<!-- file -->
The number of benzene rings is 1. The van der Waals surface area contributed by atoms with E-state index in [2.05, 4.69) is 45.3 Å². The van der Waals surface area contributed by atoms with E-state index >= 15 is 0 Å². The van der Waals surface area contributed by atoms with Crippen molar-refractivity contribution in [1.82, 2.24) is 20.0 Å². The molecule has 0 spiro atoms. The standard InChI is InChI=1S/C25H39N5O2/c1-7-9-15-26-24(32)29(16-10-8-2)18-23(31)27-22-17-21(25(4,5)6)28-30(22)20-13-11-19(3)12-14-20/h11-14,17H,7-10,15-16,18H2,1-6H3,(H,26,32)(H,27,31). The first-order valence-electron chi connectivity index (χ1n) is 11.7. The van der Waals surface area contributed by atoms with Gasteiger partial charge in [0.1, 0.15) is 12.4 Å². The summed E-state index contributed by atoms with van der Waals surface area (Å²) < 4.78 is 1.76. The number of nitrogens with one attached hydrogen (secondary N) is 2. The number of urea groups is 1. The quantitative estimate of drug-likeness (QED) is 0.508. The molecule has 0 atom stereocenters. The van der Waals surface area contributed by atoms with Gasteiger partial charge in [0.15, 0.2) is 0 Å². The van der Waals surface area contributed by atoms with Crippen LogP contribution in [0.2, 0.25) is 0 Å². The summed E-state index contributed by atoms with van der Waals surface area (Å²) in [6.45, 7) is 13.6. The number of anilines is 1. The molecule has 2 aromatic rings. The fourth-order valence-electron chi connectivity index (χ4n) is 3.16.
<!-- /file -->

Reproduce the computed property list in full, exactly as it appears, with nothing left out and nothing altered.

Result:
The number of benzene rings is 1. The van der Waals surface area contributed by atoms with E-state index in [2.05, 4.69) is 45.3 Å². The van der Waals surface area contributed by atoms with E-state index >= 15 is 0 Å². The van der Waals surface area contributed by atoms with Crippen molar-refractivity contribution in [1.82, 2.24) is 20.0 Å². The molecule has 0 spiro atoms. The standard InChI is InChI=1S/C25H39N5O2/c1-7-9-15-26-24(32)29(16-10-8-2)18-23(31)27-22-17-21(25(4,5)6)28-30(22)20-13-11-19(3)12-14-20/h11-14,17H,7-10,15-16,18H2,1-6H3,(H,26,32)(H,27,31). The first-order valence-electron chi connectivity index (χ1n) is 11.7. The van der Waals surface area contributed by atoms with Gasteiger partial charge in [0.1, 0.15) is 12.4 Å². The summed E-state index contributed by atoms with van der Waals surface area (Å²) < 4.78 is 1.76. The number of nitrogens with one attached hydrogen (secondary N) is 2. The number of urea groups is 1. The quantitative estimate of drug-likeness (QED) is 0.508. The molecule has 0 atom stereocenters. The van der Waals surface area contributed by atoms with Gasteiger partial charge in [0.15, 0.2) is 0 Å². The van der Waals surface area contributed by atoms with Crippen LogP contribution in [0.2, 0.25) is 0 Å². The summed E-state index contributed by atoms with van der Waals surface area (Å²) in [6.45, 7) is 13.6. The number of anilines is 1. The molecule has 2 aromatic rings. The fourth-order valence-electron chi connectivity index (χ4n) is 3.16.